It’s been a little while since I took you on a tour of a National Trust property, so I am back to show you another one. This one is quite special. This one represents home.
I was lucky enough to grow up in a small village in the Conwy Valley, North Wales. The view from my childhood bedroom window was one of fields, trees and mountains – things you never appreciate as a child. As a teenager, my main concern would be when the next hourly bus would arrive to take me away from the tiny village to the ‘bright lights’ and shops of the (fairly small) town a few miles away.
Anyway, back to that bedroom window view. Across the valley and nestled among the trees on a hillside was a beautiful Georgian mansion house called Bodnant House, which sits in 80 acres of some of the most spectacular gardens in the United Kingdom – Bodnant Garden. Founded in 1874 by Henry Davis Pochin, the gardens were created and developed by various generations of the McLaren family (Laura McLaren being the daughter of Henry) and gifted to the National Trust in 1949.
Of course, as a child I had no interest in visiting this beautiful property a couple of miles away. In fact, it probably wasn’t until my thirties, being a home and garden owner that I decided I was grown up enough to get myself an annual National Trust membership and on that basis decided to call in when I was nearby. I probably visit a couple of times a year now, as it’s quite nice to see the gardens across the different seasons!
For this post I’ll take you on a photographic journey of my favourite spots on a route from the garden entrance to the far end of the property (which is conveniently called the Far End).
On first entering the gardens you will arrive at the East Garden (3 on the map) and the Front Lawn (4) of Bodnant House, offering some great views of the Georgian mansion and the Carneddau mountain range in the background.
Taking a pathway around to the side of the house, it’s lovely to wander through the Rose Garden (5) and down the steps to the Terraces (7).
The Terraces lead you to one of Bodnant’s most iconic and photographed buildings, The Pin Mill (8), which was designated a Grade II listed building in 1952. Interestingly it was originally built as a garden house circa 1730 in Gloucestershire before being purchased, dismantled and re-built at Bodnant Garden in 1939 – the things you learn when you do a bit of research, eh!
It’s a great building to photograph – not only is it a thing of architectural beauty but the reflections on the lily pond are just fantastic, wouldn’t you agree?
Heading around the back of The Pin Mill, the gardens take more of a wild and natural turn compared to the formal layouts nearer the house. This section heads down a fairly steep hillside full of small brooks and streams and all of the lush greenery that comes along with it.
One thing I love about photographing plants is the contrasts in texture and vibrancy of the colours. It’s always worth doing a few close up shots.
Down this steep hillside and to the bottom of the valley, crossing a small stone bridge, we arrive at the next stunning building – The Old Mill (10). Another Grade II listed building which was built circa 1832, it certainly looks weathered with it’s lush green mossy roof, which gives it character and charm.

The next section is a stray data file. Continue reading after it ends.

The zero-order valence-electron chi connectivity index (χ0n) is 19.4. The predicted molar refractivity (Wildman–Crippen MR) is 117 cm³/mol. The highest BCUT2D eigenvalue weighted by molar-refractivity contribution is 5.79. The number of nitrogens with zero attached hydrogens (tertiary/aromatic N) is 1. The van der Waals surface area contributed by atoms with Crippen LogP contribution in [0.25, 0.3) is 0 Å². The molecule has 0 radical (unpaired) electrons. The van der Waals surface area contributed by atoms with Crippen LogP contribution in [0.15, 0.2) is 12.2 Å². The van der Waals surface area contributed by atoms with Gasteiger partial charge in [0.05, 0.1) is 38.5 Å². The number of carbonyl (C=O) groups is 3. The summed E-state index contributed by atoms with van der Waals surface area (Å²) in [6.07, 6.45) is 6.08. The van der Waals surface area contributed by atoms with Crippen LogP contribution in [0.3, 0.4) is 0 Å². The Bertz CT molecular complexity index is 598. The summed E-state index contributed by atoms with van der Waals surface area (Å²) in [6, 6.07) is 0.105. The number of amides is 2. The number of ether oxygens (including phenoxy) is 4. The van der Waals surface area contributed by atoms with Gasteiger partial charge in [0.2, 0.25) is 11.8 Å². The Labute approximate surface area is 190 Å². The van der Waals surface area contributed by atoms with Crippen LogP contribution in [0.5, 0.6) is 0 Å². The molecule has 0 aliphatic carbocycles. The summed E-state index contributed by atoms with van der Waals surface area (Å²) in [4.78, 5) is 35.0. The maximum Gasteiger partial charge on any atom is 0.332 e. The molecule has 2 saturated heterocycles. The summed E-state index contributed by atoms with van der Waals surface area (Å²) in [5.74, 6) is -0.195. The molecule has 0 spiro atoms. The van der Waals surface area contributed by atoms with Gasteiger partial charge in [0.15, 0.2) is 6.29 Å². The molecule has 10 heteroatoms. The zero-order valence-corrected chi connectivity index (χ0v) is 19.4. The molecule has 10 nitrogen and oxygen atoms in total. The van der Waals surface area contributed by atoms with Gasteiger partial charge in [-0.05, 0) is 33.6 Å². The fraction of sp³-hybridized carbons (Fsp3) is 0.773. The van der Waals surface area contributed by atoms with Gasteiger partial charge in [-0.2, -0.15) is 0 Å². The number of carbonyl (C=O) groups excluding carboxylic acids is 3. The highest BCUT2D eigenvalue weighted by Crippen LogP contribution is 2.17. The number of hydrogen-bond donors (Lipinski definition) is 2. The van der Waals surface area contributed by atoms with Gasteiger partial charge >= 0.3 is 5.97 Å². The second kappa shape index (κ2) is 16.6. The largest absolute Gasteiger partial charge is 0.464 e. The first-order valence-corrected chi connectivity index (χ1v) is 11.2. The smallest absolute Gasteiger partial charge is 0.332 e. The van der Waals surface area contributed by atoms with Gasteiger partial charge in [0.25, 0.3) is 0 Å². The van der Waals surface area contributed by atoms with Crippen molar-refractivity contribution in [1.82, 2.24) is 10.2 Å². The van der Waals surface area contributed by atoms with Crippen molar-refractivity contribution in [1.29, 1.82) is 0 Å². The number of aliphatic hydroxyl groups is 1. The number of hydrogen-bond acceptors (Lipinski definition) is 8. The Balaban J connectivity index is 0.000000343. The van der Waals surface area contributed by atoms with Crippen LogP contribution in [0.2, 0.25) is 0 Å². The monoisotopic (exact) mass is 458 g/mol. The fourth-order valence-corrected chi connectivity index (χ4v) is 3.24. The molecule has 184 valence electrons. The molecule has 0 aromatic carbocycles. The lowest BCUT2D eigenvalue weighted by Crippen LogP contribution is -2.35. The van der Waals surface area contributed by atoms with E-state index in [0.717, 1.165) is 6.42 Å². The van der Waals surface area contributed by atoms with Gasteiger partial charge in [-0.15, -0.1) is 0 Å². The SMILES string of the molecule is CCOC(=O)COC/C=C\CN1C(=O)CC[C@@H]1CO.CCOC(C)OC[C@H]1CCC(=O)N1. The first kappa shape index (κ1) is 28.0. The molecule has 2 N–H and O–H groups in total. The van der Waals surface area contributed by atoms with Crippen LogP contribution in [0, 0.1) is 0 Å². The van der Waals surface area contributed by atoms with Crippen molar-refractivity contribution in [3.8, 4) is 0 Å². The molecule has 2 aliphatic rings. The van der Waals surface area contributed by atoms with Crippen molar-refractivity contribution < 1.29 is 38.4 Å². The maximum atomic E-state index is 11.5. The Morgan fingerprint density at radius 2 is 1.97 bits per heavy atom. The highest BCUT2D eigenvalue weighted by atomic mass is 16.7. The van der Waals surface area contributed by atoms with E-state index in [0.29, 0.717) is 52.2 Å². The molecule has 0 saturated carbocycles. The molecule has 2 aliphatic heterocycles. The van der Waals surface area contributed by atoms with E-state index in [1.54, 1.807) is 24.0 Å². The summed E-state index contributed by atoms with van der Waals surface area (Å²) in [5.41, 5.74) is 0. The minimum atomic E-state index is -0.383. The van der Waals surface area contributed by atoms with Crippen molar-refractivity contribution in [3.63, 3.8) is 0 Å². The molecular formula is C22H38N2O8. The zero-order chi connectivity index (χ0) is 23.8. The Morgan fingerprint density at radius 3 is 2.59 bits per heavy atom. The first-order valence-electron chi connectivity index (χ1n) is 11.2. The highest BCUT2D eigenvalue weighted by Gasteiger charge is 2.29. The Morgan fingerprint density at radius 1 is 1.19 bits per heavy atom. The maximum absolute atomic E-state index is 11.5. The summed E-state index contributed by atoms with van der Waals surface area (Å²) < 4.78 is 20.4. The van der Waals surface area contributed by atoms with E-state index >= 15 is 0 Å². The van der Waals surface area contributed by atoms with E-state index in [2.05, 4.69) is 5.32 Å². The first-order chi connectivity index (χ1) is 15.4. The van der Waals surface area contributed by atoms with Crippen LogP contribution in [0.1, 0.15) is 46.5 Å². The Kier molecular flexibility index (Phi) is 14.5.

This is a great spot to take a break (as there is a cafe and toilet facilities) and look back up the rocky hillside from where you have come.
Ready to carry on? Well, this area of Bodnant Gardens is probably my favourite. Charmingly known as The Dell, this gorgeous wooded valley which follows the route of the Hireathlyn River features meandering pathways around shrubbery and a collection of large redwoods, including the tallest Sequoia Sempervirens in the UK. I have loved these trees since seeing them in the Californian National Parks, so to see such a grand specimen at about 49m high on home ground is amazing.
Carrying on along the riverside pathways, it’s nice to see new signs of life sprouting, before arriving at the Waterfall Bridge (20), another iconic feature of the gardens. The bridge was built in the early 1900’s when a dam was created on the river to add more scenery in the area.
Passing the Waterfall Bridge, it’s onto the final stretch to arrive at the Far End, an area which opened to the public in 2015 after five years of renovation work. The area includes a lake known as The Skating Pond (22) and a gorgeous little Boat House (23).
There is another refreshments kiosk and some picnic tables at the far end of the Skating Pond, which is a good opportunity to recharge the batteries before heading back up the slopes towards the front of the gardens.
There are alternative routes which are worth taking on the way back. Crossing the river from the Boat House, you can wander through the Arboretum (21) area and some shaded woodland before arriving back near the Waterfall Bridge. At this point take a detour up the hill to see The Poem (19), a mausoleum building built by Henry Davis Pochin as a last resting place for his family.
From here, it’s a fairly nice (and not too difficult) stroll back up towards the East Garden, where, if you are lucky to be visiting in late May / early June, you will be able to see one of Bodnant Garden’s most popular attractions, The Laburnum Arch (14). A 55m long, curved pergola walkway where the golden laburnum flowers bloom in the spring creating a great spectacle. Good luck with photographing this scene without hordes of people in the way though!
And here ends today’s tour. Outside of the entrance gates, there is a lovely tea room run by the National Trust, where you can grab some lunch, or coffee and cake before you head off to sample some more of North Wales’ great attractions. We’ll come back to that another day.
Address: Bodnant Rd, Tal-y-cafn, Colwyn Bay LL28 5RE